The Midway Islands are unincorporated territories of the United States, located about 1300 miles northwest of Honolulu, in the middle of the Pacific Ocean. Formally designated Midway Atoll National Wildlife Refuge in 1996, there are 2.4 square miles of land. US Fish and Wildlife staff who study seabird habitats and island restoration are currently the human inhabitants of the islands. Enormous amounts of plastic waste from the ocean have washed up on the island, and birds mistake plastic for food in the ocean and carry it back to the island to feed their offspring. The island contains and receives so much plastic waste that a team of five dedicated people worked for several days and cleaned up nearly 55,000 pounds of plastic; they returned days later to find plastic debris accumulating again.  The garbage consists of all types of typical plastic stuff: fishing nets, food containers, lighters, printer cartridges, toothbrushes, bottle caps, etc.

The Midway Islands are home to the largest population of Laysan Albatross birds.  These birds, other seabirds and island animals mistakenly ingest plastic garbage every day. Scientists have recorded data on the dead Laysan Albatross on the island and more than 97% of dead chicks, and greater than 89% dead adult birds had plastic in their stomachs.  Researchers have witnessed the frequent ingestion and regurgitation of plastic materials from parent birds to baby birds.

Chris Jordan is an American photographer and filmmaker who has been sharing images of the man-made destruction affecting wildlife, notably the Albatross, on the Midway Islands. Several years ago, I first viewed many of his photographs.  I still find the images extremely disturbing; they have inspired me to eliminate/replace plastic items from my daily life as much as possible.  I suggest that everyone view the photos or videos of the Albatross (easy to find online) that are and will continue to be victims of human-created plastic waste.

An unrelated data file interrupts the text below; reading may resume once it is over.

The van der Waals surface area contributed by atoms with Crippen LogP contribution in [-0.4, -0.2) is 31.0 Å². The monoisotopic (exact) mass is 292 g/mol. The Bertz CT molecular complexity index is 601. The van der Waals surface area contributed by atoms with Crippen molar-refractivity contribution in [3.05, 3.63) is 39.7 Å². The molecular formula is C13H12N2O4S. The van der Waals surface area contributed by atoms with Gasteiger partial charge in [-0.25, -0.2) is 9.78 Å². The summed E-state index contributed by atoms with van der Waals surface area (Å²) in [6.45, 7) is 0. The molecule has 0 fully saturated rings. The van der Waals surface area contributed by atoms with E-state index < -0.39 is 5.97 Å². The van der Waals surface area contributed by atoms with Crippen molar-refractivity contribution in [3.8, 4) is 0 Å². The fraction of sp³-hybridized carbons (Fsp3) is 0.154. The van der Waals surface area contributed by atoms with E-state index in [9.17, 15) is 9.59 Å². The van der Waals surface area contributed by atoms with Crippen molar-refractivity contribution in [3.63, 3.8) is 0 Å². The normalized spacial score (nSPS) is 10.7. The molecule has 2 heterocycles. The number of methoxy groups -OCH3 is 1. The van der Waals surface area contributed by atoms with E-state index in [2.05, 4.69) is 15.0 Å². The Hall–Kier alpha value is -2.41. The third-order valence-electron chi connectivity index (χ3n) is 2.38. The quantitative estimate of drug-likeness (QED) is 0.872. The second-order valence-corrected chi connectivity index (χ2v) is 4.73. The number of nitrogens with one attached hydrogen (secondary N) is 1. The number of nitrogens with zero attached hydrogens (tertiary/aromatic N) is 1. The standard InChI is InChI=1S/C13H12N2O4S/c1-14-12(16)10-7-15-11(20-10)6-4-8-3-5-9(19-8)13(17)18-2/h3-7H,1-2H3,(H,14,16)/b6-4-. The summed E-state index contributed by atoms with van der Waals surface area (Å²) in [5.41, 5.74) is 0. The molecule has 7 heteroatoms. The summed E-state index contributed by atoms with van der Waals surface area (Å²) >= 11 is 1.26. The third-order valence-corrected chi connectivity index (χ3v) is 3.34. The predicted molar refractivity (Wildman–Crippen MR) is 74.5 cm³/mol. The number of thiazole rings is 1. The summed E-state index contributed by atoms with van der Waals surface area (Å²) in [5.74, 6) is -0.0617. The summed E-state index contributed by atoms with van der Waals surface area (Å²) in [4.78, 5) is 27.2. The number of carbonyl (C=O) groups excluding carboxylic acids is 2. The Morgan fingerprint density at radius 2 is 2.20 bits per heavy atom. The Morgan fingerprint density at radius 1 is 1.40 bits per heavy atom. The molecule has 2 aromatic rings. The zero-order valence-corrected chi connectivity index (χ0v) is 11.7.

How did human behavior get to the point where a garbage truckload of plastic waste makes its way into the ocean every minute?  An estimated 800 species worldwide are negatively affected by plastic waste in the marine environment.  However, much is still not known about the damage created by our addiction to plastic.  I have recently listened to a number of discussions about how difficult it is to find alternatives to plastic utensils, cups, plates, packaging, etc. due to the inconvenience or cost (or addiction?).  What is the price of each species created by God? Is the life of each bird or other wildlife not as important as the ease/affordability of a plastic utensil or a plastic cup?  The first step in changing harmful behaviors, such as the daily use and disposal of plastic materials, is learning and caring about the consequences.  “The righteous care for the needs of animals.” (Proverbs 12:10)

Julie Peller Ph.D. is an environmental chemist (Professor of Chemistry at Valparaiso University ) and she leads the Environmental Ministry at Nativity of Our Savior in Portage IN. Julie has been writing a weekly column for church bulletins for the past ~5 years called the Green Junction and is helping to move the call of Laudato Si to action forward. Her Research Interests are in Advanced oxidation for aqueous solutions, water quality analyses, emerging contaminants, air quality analyses, Lake Michigan shoreline challenges (Cladophora, water, and sediment contaminants), student and citizen participation in environmental work.

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